Like many other towns and villages in Slovakia, Pribeník, a small village in the extreme southeast, a stone's throw from the Hungarian border, faces a dilemma: what to do with its manor house. These properties, mainly a legacy of the aristocratic Habsburg era, are to be found in almost every settlement which predates World War I. They were seized as state property in the 1940s and 50s but responsibility for maintaining them has now fallen back on the modest means of local communities.
Pribeník's is a medium-sized late nineteenth-century structure built by the local landowners, the Majláty family. They were regarded as quite go-ahead for their time: the house had the latest mod-cons, the gardens are set out in an English style with numerous American trees, there are stables, and the family invested in a large water tower to supply an advanced irrigation system for the surrounding estate. The landowner was also instrumental in getting the railway routed through this part of the country and his wife helped establish a hospital in the nearby town of Kráľovský Chlmec.
Most of the house and its accessories remain. The courtyard is looking a little run down; the interior is used as an agricultural school and hosts wedding receptions in the rooms which haven't been given a socialist makeover. Hanging in one of them is a fairly risqué nude which, according to locals, was hurriedly hidden early in the twentieth century after the local priest unwisely admitted to having painted it.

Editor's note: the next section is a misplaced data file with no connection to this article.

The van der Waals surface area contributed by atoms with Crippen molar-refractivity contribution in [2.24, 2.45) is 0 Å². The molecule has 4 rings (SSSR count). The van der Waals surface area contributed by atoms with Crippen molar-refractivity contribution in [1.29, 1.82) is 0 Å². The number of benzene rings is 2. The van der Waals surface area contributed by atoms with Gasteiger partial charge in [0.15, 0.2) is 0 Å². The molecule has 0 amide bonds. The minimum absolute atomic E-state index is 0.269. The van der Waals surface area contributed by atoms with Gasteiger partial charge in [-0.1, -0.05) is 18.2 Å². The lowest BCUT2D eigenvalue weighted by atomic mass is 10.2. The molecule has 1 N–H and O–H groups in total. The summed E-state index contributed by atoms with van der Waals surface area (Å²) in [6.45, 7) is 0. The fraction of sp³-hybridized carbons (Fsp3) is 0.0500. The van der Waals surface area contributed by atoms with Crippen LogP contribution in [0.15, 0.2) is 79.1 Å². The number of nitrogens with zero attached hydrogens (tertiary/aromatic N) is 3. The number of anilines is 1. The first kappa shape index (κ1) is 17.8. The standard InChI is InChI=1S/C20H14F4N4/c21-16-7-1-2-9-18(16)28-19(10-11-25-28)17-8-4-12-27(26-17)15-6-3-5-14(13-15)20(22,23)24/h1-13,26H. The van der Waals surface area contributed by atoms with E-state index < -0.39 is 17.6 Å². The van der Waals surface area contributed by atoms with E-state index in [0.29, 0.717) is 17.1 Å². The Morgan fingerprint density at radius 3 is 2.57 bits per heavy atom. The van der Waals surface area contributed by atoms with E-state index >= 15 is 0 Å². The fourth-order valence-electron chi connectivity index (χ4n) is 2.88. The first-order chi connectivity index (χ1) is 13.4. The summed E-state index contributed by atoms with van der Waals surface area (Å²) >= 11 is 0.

The house's southern aspect, where the gardens are well-tended, still looks grand. Perhaps most impressive is the water tower in the back garden, a giant stone structure for which local conservation enthusiasts are seeking protected status.
The descendants of the Majlátys now live in Budapest and Australia, but have not sought to have title restored; instead, a daughter of the last owner occasionally visits and has been given honorary citizenship of the village.
Pribeník’s manor house.
Photos by James Thomson
Pribeník is also the site of Slovakia's easternmost surviving synagogue building, at the junction of the village's two main streets. It is a simple brick building with Jewish symbols carved into the stonework decorations, which has been restored by the local community and is now used as a cultural venue.
One of the more bizarre local sights is what people here refer to as a 'fairytale house' on the main street in Pribeník. This otherwise run-of-the-mill property is decorated entirely with what most people would regard as rubbish: old bottles, bits of crockery, car parts and broken furniture.
The 'artist' is apparently an inveterate magpie whose wife finally lost patience with his collecting and decided that if he refused to part with the garbage, he must at least keep it outside the house. This strange 'fairytale' is the result.